Monday, July 21, 2008

Bad Memories

I finished reading Padma Venkatraman's Climbing the Stairs -- it was magnificent. I think it's an important book. And last night I completed The Life History of a Star by Kelly Easton. Also wonderful; I think both books and their protagonists will stay with me for a long time.

The twentieth marked the three-year anniversary of my first trip to camp. It was a camp for children with juvenile diabetes. Complete overkill on any treatment, whether you were hyperglycemic (sugar too high) or hypoglycemic (sugar too low). These three days were filled with kickball under the raging sun, watching chubby spiders dance mere inches over your head in the cabins, beetles swimming in the toilet bowls, plastic mattresses stained with something that looked like rejected stomach contents, and frozen graham cracker-chocolate pudding-marashmallow sandwiches. To top it off, the girls in my cabin hated me.

"You know everybody talks about you behind your back?" a girl two years younger than I was asked me.

"No," I said. "Why?"

"Well ... when you talk, it makes the rest of us sound kinda retahded," she admitted.

(The Rhode Island accent, for those who have never heard it, sounds rather like a thinner, less refined version of the Boston accent.)

"Oh," I said. "Because I use big words?"

"Yeah," she replied.


"I thought you were gonna cry," said the other girl, looking disappointed.

I have to admit that I was the Hermione Granger of the cabin -- insecure enough to flaunt a broad vocabulary and refined grammatical skills. (But I can't possibly be the only one who couldn't bear to listen to, "She don' wanna be a junia counsela" and "I ain't, you ain't, he/she/it ain't". Can I?) Anyway, I am never going back to camp. Ever. This experience turned me off for life.

The only good part of camp was listening to the storyteller. I love storytellers. (Although this was around the campfire, and all but yours truly, who had a mouthful of steel, were enjoying chubby white marshmallows.)



spacedlaw said...

That made me smile because I have had multiple experiences like that (and still do every now and then, despite the years).

EmilyLady said...

Life will be life.

I'm glad it made you smile!


Yoga Gal said...

Camping can be great, Camp can suck! I don't think the girls hated you but you're different and that frighten girls -Hell, it frigthens people, march to your own drummer! I love storytellers too. My I suggest reading "Bless me Ultima" by Rudololfo Anaya, a great novel about a Mexican American boy growing up in New Mexico.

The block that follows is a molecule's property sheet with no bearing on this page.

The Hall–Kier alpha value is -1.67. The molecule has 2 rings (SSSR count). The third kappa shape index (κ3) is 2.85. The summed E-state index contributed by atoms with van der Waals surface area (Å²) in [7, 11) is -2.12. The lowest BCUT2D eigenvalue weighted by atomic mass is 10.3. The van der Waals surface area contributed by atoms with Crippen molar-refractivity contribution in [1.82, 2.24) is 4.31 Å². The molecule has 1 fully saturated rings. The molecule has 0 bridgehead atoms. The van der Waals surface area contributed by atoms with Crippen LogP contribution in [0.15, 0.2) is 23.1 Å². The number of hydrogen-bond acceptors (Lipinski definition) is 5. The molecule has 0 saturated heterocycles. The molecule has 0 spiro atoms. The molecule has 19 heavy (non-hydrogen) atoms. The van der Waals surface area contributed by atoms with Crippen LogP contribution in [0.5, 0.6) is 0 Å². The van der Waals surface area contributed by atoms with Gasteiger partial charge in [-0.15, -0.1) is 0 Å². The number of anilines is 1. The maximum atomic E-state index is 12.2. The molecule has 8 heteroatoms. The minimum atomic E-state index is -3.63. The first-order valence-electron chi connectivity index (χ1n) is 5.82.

Dan Guy said...

Perhaps a different sort of camp would be more to your liking?

I went to the Duke Young Writers' Camp for six summers and then worked there for the next three. It was amazing, and is responsible for a large part of who I am socially.

I would say 90% of the camp are reading/writing/word geeks. It's like nerdvana. The other 10% are kids whose parents made them go, but the staff is so amazing that even they get caught up in the act. Using proper grammar and demonstrating a large vocabulary is the norm there.
The instructors are published writers and award winning teachers. Some of my friends from camp have gone on to amazing writing careers, including Justin D. Taylor, who released an athology last year featuring a story from Neil.

The dining is awesome, the dorms (these days) are relatively new freshman dorms, and West campus has amazing gothic architecture.

Your state probably also has TIP, or an equivalent, which is a summer camp for "gifted" brainiacs. ^_^ Most of my friends went there, and loved it.

Both are examples of camps where ignorance isn't tolerated and intelligence is rewarded. Being among one's peers, and finding myself one of the "popular kids" for that two weeks a year, enabled me to better grasp the logistic of social interaction, gain confidence, and make it through the rest of the year with my sanity.

Which is all to say: don't write camp off as a concept, just find a more suitable camp.

Dan Guy said...

There is a run of Peanuts strips in which Charlie Brown goes to camp with a bag on his head, due to a stress-rash that makes the back of his head look like a giant baseball. Due to his air of mystery, he becomes the most popular kid at camp.

Camp was my first chance to try out a different 'me', and refine it each subsequent year until it was who I wanted to be.

EmilyLady said...

Dan Guy, that kind of camp DOES sound like a wonderful place, and certainly a place that I would love to be. It's not that I'm against camp and the declaration that I never wanted to go again was kind of an exaggeration. I like the idea of going to nicer camps, which I do not doubt exist.

Thanks a lot for the input -- that really sounds wonderful and I'm happy to know there are such camps out there!